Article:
Rich tributes paid to Missile Man from his ‘theatre of action’

Kalam once admitted to spending 50 per cent of his time in Chandipur and Wheeler Island from where powerful Indian missiles, Agni, had been flight tested and made operational.

July 28, 2015 01:00 pm | Updated April 01, 2016 04:09 pm IST - Bhubaneshwar

As the nation is mourning demise of former President Bharat Ratna A.P.J Abdul Kalam, the Integrated Test Range (ITR) at Odisha’s Chandipur, his ‘theatre of action’, plunged into profound shock remembering his association and contribution.

Kalam once admitted spending 50 per cent of his time in Chandipur and Wheeler Island from where powerful Indian missiles, Agni, had been flight tested and made operational.

India’s foremost missile scientist had helped set up ITR during his initial years as director of Defence Research Development Laboratory, Hyderabad. He was then heading the Integrated Direct Missile Development Programme.

Although India was able to develop indigenous missile systems in early 1990s, the army wanted the missile systems to be field-tested. The then-desolate island off the Odisha coast came under the radar and it soon grew to a leading defence establishment in the country under Kalam’s active supervision. In fact, he used to call the test centre as his ‘theatre of action’.

Scientists, technicians and general staff led by Director MVKV Prasad gathered on ITR, Chandipur campus, about 250 km from here on Tuesday morning to remember him. While several old staff members, including Dr. Prasad recalled as to how Kalam used to mingle with everyone, scientists were evoking the memory of continuous scientific inputs being fed by Kalam.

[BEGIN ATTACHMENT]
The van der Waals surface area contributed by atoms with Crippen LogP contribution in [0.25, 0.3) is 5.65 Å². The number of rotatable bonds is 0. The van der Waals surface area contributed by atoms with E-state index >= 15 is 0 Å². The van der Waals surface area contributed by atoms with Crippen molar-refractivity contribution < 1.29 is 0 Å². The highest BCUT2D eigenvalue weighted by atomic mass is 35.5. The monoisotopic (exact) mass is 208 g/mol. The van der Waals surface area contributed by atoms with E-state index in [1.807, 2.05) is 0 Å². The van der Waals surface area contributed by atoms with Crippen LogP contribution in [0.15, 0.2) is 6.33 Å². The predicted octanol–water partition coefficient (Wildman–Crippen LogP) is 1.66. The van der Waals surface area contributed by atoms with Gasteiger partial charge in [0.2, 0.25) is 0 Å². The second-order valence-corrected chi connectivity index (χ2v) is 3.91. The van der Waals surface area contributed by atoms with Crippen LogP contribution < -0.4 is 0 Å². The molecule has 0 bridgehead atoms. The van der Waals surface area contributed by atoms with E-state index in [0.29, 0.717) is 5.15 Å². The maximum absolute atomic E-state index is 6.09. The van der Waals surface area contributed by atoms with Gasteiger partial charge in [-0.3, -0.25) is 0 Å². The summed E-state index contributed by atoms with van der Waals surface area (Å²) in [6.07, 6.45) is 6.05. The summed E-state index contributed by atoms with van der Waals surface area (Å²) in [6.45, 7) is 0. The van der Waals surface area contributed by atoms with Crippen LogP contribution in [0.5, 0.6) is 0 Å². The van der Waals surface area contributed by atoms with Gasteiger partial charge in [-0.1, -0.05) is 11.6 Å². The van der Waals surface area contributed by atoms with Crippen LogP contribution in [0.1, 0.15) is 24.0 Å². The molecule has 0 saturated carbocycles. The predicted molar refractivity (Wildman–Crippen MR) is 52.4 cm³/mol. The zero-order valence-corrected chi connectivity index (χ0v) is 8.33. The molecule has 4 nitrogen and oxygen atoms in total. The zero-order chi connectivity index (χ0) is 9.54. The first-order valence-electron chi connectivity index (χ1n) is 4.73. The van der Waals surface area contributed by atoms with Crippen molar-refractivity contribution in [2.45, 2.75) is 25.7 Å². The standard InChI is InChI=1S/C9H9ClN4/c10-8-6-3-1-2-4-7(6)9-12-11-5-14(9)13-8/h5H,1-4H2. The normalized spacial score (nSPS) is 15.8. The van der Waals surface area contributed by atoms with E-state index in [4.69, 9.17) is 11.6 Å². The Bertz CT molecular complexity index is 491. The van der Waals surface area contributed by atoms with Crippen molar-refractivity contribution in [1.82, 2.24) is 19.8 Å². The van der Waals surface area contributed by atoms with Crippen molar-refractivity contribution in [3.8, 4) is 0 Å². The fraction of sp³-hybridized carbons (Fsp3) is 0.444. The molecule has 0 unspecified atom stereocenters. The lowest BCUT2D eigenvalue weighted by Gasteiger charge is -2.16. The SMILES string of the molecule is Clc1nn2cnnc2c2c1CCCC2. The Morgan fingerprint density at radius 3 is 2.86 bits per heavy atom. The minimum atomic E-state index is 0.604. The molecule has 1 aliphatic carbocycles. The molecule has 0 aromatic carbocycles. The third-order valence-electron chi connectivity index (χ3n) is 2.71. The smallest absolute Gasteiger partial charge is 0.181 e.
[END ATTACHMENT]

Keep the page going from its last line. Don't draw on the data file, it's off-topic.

“ITR came into exist when Mr. Kalam realised that there must be a big range where all missiles could be tested. That is how he planned and brought up ITR. Today, ITR has stood up to his dreams. In Odisha, we are able to test all sorts of missiles — surface to surface, surface to air and so many variants,” ITR Director said talking to The Hindu .

“In the initial period, Mr. Kalam used to visit test sites and monitor progress of work. He last visited the campus to inaugurate international seminar on range technology,” said Dr. Prasad.

The ITR Director recalled, “I had the privilege of working for 10 years under his leadership. He had such a positive influence on everybody that I am now happy to be at ITR leaving metro city like Hyderabad to live his dream. He was visionary and his vision was to develop India. He used to say we should not become third or fourth country to something in technology sector. We should always be the first country to achieve any milestone.”

Despite being a celebrated scientist and holding high positions, he was always accessible to everybody — from lowest contributing person to highest ranking scientist — and humanly treatment was hallmark of his nature, he said.

“Basically, each institution has its distinct pattern of culture. The culture is how people interact with each other and how they work toward achieving the goal of institute. ITR’s culture, largely influenced by Mr. Kalam, is to meet any challenging mission thrown at it,” said Dr. Prasad.

Kalam was not always engrossed in developing missile technologies or guiding scientists. It was his eco-initiative that converted sprawling ITR campus into lush green site. He had also taken special care to install controlled light systems and restricted people’s movements near the rookery so that missile tests did not disturb the mass nesting of endangered Olive Ridley turtles along the Odisha coast.  

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